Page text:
From the producers of the multiple-award-winning miniseries "The Men Who Built America," National Geographic Channel chronicles competitions in innovation that pit history's brightest minds in the race to lay claim to the future. For them, the greatest challenge wasn't beating the odds -- it was beating their adversaries. From Steve Jobs vs. Bill Gates to William Hurst vs. Joseph Pulitzer, each hourlong episode focuses on a specific rivalry, delving into fierce power struggles, deceit, fluke timing and raw ambition out of which great ideas turned into reality. The conflicts play out through re-enactments that feature interviews with modern-day visionaries like Bill Nye, Steve Wozniak, Jack Welch, Steve Wynn and Michio Kaku.
"It's the end of the world as we know it (and I feel fine)," sang R.E.M.'s Michael Stipe, and it's a proclamation that must resonate with the people profiled in this series. That's because they are all preparing for doomsday, whether it's caused by a natural disaster, a financial collapse or a nuclear winter, and their plan is to outlast and outlive any apocalyptic scenario. The series goes inside America's "prepping" subculture and introduces otherwise ordinary folks who are stockpiling food, water, weapons and whatever else they think is necessary in the event basic services should falter and society turns chaotic and violent. Also, each prepper's plan is reviewed by the consulting firm Practical Preppers, which analyzes its potential effectiveness in case the prepper's worst fears become reality.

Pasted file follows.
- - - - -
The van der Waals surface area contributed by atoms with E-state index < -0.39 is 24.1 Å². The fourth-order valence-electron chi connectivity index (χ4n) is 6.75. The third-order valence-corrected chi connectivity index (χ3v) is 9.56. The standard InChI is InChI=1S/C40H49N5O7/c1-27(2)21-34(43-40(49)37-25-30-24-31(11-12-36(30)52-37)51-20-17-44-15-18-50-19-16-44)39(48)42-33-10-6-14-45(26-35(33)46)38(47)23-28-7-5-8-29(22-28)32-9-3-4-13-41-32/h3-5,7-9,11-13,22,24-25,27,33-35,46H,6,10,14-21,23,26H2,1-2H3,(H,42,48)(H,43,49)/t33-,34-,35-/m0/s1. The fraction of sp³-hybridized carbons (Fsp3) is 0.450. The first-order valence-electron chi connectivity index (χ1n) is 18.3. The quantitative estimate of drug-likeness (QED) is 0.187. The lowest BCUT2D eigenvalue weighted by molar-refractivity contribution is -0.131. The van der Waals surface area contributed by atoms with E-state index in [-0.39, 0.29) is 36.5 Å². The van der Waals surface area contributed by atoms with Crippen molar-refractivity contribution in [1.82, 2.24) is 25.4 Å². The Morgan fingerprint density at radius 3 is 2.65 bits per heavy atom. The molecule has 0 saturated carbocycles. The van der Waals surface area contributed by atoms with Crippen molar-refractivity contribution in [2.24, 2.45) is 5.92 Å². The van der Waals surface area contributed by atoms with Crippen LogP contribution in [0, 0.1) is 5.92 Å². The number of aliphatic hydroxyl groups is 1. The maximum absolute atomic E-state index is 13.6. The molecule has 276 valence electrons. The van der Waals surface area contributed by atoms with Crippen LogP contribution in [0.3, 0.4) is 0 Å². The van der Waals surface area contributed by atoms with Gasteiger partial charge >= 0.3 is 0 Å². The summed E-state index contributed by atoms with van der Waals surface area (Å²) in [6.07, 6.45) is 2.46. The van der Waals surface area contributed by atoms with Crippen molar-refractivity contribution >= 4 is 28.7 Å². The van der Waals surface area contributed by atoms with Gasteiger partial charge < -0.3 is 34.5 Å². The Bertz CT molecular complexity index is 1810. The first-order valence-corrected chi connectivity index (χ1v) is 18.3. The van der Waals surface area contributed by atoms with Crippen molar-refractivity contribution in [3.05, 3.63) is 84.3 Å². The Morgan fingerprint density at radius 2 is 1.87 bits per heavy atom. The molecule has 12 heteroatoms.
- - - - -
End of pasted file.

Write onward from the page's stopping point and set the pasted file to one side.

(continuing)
Julia Child melded TV and food 50 or so years ago. Now with scads of celebrity chefs, cooking shows, and networks devoted to it, cuisine is even more popular. National Geographic Channel's six-hour miniseries salutes its history, science and culture. Each episode tackles a central theme: revolutionaries, meat, sugar, seafood, junk food, and grains -- with stories and reflections by a smorgasbord of chefs, authors, scientists, etc. Interviewees include Padma Lakshmi, Nigella Lawson, Simon Majumdar, Rachael Ray, Marcus Samuelsson, Anna Boiardi and Graham Elliot.